You are hereApril 2, 2018
What’s the Stem Cells Buzz this Week? – Limbal Epithelial Cell Culture, Stem Cell-mediated Tendon Regeneration, Quality-Quantity Stem Cell Culture, and Muscle Stem Cell Regulation via FoxM1!
The Stem Cells Portal brings you a roundup of some of the new and exciting stories in the ever-changing world of stem cells, regenerative medicine, and beyond!
Amniotic Membrane as a Substrate for Limbal Epithelial Cells
A new review article out of the lab of Amer Sehic (University of Oslo, Norway) discusses the rationale behind employing altered versus unaltered amniotic membrane (AM) as a culture substrate for the ex vivo expansion of the limbal epithelial cells (LECs) used to treat limbal stem cell deficiency (LSCD). Of note, the choice of culture substrate can affect cell phenotype, and Utheim et al. present the case for the use of denuded (i.e., de‐epithelialized) AM or intact AM and the option of crosslinking AM to increase thermal and mechanical stability, optical transparency, and resistance to collagenase digestion. Head over to STEM CELLS Translational Medicine now for what sounds like a highly interesting article.
Guided Stem Cell Fate for Tendon Regeneration
The application of stem cells as a treatment for tendon disorders appears to have a very bright future. A new review article from the lab of Zi Yin (Zhejiang University, China) focuses on the search for bioactive molecules that can potentially induce tenogenesis in adult stem cells. Additionally, Zhang et al. also discuss the molecular regulatory mechanisms of tenogenesis, the various challenges in developing standardized protocols for achieving efficient and reproducible tenogenesis, and future directions for tendon regeneration. See STEM CELLS Translational Medicine now for another excellent review article.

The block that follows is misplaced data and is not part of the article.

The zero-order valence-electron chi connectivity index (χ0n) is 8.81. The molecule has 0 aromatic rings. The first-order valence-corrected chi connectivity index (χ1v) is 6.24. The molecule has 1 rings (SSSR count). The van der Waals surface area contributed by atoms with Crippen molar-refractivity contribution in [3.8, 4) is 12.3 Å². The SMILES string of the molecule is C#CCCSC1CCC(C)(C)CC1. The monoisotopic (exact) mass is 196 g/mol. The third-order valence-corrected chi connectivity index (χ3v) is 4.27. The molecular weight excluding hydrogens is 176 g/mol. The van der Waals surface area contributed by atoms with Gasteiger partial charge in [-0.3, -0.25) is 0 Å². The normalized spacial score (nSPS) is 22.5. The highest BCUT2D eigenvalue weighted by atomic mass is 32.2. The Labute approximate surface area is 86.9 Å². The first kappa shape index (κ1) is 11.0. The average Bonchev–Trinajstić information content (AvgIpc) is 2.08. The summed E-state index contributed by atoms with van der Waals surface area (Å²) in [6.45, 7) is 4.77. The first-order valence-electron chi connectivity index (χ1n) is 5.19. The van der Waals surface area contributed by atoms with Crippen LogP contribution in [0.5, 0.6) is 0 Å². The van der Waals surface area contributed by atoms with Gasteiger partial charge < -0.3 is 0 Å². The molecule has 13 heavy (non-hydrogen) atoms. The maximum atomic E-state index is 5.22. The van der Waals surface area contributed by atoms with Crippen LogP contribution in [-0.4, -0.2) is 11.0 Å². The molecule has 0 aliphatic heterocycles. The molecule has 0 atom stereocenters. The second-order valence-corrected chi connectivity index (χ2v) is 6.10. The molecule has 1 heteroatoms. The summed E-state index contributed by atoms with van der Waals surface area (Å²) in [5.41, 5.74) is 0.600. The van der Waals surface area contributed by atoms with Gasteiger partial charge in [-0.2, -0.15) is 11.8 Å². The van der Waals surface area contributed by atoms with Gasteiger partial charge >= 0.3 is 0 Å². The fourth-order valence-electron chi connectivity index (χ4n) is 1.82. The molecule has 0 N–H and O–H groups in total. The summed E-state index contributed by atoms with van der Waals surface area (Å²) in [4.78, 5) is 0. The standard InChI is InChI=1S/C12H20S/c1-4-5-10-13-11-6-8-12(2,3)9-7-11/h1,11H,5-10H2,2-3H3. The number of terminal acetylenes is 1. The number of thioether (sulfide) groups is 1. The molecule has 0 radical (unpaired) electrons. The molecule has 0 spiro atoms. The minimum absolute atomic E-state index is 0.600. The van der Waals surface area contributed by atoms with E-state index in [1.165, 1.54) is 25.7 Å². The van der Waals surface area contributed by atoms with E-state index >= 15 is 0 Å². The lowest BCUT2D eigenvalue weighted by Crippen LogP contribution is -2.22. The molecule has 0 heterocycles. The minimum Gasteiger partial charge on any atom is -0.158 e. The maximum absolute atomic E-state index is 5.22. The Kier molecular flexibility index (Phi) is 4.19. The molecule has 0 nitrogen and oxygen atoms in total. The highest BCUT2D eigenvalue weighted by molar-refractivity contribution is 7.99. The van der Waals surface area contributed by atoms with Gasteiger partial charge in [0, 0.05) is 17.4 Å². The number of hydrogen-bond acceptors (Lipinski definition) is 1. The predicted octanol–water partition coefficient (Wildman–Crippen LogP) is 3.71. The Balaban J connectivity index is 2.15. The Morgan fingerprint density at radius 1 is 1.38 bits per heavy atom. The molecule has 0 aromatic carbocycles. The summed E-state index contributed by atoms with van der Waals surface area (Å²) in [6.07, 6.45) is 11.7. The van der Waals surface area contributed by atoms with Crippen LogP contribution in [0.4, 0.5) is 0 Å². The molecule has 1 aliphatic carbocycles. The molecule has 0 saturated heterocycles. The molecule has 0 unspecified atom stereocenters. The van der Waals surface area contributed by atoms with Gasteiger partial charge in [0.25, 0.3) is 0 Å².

Effect of Quality‐Quantity Culture on Diabetic EPC Function
The low total number and functionality of autologous endothelial progenitor cell (EPC) currently hampers their application in ischemic repair and wound healing in diabetic patients. However, a new approach devised by researchers from the lab of Rica Tanaka (Juntendo University, Tokyo, Japan) may have solved this problem. Tanaka et al. demonstrate that their quality‐quantity culture (QQc) system restored the vasculogenic and wound‐healing efficacy of murine diabetic EPCs following transplantation into a mouse model, suggesting that their approach may significantly improve cell-based treatments for diabetic wounds and other ischemic diseases. For more, see STEM CELLS Translational Medicine now!
FoxM1 Regulation of LncRNAs Enhances the Proliferation and Survival of Muscle Stem Cells
A new research article from the laboratories of Jieping Chen and Yu Hou (Third Military Medical University, Chongqing, China) sought to describe the potential function of the FoxM1 transcription factor in muscle satellite cells (SCs). Previous studies had highlighted a role for FoxM1 in regulating cell proliferation, differentiation, senescence, apoptosis, and tissue homeostasis. The author’s new research suggests that FoxM1 mediates SC proliferation and survival via the regulation of two long noncoding RNAs (lncRNAs): Snhg8 and Gm26917. For more of the details on this novel finding, head on over to STEM CELLS now.
That’s a wrap for now! Please feel free to leave a comment and discuss the papers covered here on the Stem Cells Buzz. Happy reading!